Last Friday, I touched on the value of telling
stories in your selling process.
Facts Tell, Stories Sell
There are many 'applications' for stories. But there
are some circumstances when you really NEED to tell
One of these circumstances is when you are giving
a sales presentation to a customer, and they give you
an indication that they are not following along.
When I make a sales presentation to a prospective
customer, I look for visual or auditory cues from the
customer that indicates they are following along.
I call positive visual or auditory cues 'head nods'.
A 'head nod' doesn't have to be an actual head nod.
It can be any sort of visual or auditory cue that
a customer gives us that indicates they are getting
what we are telling them.
A 'head nod' might take the form of ...
... an 'Mmmm hmmmm...'
... an 'I understand...'
... an 'I get it... '
... or an actual head nod.
The key is that we've gotten some sort of indication from
the customer that they understand the point we are making.
Then we are free to move onto to whatever is next.
Sometimes the customer doesn't get what we are telling
them, or isn't able to follow along.
This is often when we get 'furled brow'.
The 'furled brow' is a visual or auditory cue a customer
gives you that indicates they are NOT following along.
The 'furled brow' can take the form of...
... a blank stare...
... a lack of any response...
... a little shaking of the head...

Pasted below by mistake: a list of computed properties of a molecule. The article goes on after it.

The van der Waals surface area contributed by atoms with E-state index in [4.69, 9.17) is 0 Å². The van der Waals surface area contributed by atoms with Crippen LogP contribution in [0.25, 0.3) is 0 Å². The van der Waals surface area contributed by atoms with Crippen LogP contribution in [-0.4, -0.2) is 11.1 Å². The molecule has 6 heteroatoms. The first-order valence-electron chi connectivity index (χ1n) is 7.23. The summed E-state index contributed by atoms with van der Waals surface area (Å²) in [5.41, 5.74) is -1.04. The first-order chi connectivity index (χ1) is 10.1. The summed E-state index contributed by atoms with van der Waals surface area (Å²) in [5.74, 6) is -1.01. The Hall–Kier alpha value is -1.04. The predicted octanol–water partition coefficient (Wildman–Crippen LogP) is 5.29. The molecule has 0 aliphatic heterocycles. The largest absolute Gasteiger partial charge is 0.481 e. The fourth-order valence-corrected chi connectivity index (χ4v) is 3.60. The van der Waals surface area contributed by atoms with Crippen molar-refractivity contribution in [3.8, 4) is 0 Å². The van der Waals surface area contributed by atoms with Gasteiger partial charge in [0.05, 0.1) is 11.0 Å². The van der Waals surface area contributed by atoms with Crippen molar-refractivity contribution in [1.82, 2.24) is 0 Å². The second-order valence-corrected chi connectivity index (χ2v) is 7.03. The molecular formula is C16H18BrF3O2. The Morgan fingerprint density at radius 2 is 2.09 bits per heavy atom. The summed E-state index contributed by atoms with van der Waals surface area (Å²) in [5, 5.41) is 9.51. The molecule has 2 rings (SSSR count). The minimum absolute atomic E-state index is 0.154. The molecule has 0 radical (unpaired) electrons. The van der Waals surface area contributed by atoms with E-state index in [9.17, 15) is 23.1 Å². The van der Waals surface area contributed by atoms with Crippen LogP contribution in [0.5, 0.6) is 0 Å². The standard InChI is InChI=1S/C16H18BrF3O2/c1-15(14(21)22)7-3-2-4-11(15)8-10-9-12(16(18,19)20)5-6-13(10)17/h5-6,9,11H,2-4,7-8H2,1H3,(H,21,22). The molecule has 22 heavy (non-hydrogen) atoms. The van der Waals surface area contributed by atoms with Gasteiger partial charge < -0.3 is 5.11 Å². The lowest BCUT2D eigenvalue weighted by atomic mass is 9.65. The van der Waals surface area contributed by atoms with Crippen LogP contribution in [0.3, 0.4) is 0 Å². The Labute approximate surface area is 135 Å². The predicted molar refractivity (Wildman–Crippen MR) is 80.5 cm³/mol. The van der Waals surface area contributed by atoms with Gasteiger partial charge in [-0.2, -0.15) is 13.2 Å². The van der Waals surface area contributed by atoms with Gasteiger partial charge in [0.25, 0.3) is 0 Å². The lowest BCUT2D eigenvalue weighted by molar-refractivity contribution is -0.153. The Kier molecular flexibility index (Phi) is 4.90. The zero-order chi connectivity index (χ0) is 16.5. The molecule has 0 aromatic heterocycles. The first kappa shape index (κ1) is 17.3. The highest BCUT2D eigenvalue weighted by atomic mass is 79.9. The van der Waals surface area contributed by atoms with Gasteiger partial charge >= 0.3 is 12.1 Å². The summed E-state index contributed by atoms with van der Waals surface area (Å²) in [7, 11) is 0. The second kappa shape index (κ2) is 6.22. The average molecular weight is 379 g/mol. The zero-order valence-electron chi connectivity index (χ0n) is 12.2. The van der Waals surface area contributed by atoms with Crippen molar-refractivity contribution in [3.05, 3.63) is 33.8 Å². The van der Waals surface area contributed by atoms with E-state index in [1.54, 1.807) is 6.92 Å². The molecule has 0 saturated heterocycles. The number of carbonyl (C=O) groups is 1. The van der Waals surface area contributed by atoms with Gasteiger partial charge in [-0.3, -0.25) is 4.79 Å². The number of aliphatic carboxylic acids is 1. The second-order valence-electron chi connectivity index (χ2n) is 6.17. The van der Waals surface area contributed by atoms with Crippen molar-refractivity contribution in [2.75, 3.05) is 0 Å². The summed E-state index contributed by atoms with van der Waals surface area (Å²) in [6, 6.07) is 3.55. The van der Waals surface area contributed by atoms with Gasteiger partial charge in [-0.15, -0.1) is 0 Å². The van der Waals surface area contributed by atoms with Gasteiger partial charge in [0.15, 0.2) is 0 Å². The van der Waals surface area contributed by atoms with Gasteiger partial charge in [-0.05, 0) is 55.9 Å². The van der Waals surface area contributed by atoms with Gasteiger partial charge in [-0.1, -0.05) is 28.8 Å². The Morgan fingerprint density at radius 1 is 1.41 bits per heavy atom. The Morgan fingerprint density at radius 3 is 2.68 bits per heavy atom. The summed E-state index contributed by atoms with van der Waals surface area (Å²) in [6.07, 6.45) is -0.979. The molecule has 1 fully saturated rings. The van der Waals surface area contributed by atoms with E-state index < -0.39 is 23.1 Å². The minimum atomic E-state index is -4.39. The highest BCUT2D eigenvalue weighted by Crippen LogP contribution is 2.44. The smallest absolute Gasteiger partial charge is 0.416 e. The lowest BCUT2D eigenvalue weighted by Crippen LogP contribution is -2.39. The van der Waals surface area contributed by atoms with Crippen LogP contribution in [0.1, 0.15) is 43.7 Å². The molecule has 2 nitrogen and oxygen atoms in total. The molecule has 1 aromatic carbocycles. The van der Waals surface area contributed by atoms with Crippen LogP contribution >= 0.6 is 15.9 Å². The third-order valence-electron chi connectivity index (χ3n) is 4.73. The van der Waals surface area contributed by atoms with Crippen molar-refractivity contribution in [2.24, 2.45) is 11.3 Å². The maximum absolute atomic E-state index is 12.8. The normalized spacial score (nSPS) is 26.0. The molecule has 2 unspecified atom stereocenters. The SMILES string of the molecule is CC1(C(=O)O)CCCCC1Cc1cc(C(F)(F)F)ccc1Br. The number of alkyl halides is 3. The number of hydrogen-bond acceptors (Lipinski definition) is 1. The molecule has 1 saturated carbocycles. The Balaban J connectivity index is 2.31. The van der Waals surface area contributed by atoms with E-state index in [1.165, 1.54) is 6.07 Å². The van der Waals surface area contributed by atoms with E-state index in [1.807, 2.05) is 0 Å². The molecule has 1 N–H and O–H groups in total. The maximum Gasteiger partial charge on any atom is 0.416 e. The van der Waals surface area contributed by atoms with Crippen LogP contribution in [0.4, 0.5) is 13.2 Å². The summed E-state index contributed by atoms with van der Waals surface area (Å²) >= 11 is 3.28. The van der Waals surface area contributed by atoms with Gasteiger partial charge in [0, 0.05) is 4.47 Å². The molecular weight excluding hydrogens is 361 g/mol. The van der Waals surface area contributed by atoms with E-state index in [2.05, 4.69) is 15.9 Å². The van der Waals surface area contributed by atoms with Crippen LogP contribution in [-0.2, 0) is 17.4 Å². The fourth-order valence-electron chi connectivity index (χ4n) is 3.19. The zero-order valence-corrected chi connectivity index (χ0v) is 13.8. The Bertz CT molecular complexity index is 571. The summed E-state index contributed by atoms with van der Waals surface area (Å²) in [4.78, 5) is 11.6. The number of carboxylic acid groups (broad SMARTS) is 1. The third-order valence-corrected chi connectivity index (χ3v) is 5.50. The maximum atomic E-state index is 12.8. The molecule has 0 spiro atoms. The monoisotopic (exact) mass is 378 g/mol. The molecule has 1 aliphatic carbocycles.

... an actual 'furled brow'
If you get the 'furled brow' reaction, and blindly continue
without addressing this reaction, you're typically wasting
You've lost the customer.
To give yourself a chance at making that sale, you need
address this 'furled brow'.
When you get the 'furled brow' reaction from a
customer, that's a perfect time to tell a story.
Stop, back up, and restate whatever point that
you were trying to make in the form of a story.
The story paints a picture that often gives the
customer an easy to 'catch up' and understand
For example, when I sold heat packs on my carts,
we had three 'how they work' points we HAD to make
within the first thirty seconds of our presentation:
a) How hot they get; be) how long they last; and c) how
to reuse them.
The customer had to understand these points or we
couldn't move on.
Most times the customer 'got it' and we were able to
move on to the next points.
But occasionally we'd get the 'furled brow' reaction
indicating they didn't understand... especially when
we explained how to reuse the packs.
If we got that 'furled brow' reaction, we'd simply
back up and tell a story...
'... for example... my mom teaches piano and she'll
use one on the way to school, and another one on
the way home... to keep her hands warm... '
'... when she gets home, she just pops them both
in boiling water for a few minutes until they are clear
and ready to go again. They're really convenient
Just a simple story.
Then we'd almost always then get some sort of 'head
nod' from the customer that indicated they got it...
'Oh... ok... I get it.'
Then we could move on the remaining part of the
presentation... and have a chance of making a sale
to that customer.
The 'furled brow' reaction can happen at any time.
A customer might simply get be distracted by something
else going on, and lose track of what you are saying.
This a perfect time, to stop, back up, and tell a story
that will allow them to 'catch up' and follow along.
Another time you might get a 'furled brow' is if you've
been at the mall all day, and start to go into 'auto-pilot'
and stop connecting with customers.
This is another time to stop, back up, and tell a story
that illustrates the last point you were making.
It allows you to re-connect with your customer, and
gives you a chance at the sale.
The main point here is that when your customer gives
you any indication they are not following along with you... and reacts with a 'furled brow', that's when you need
to stop, back up, and tell a story.
It helps your customer re-connect with you, and what
you are saying to them.
It gives you a chance at making the sale.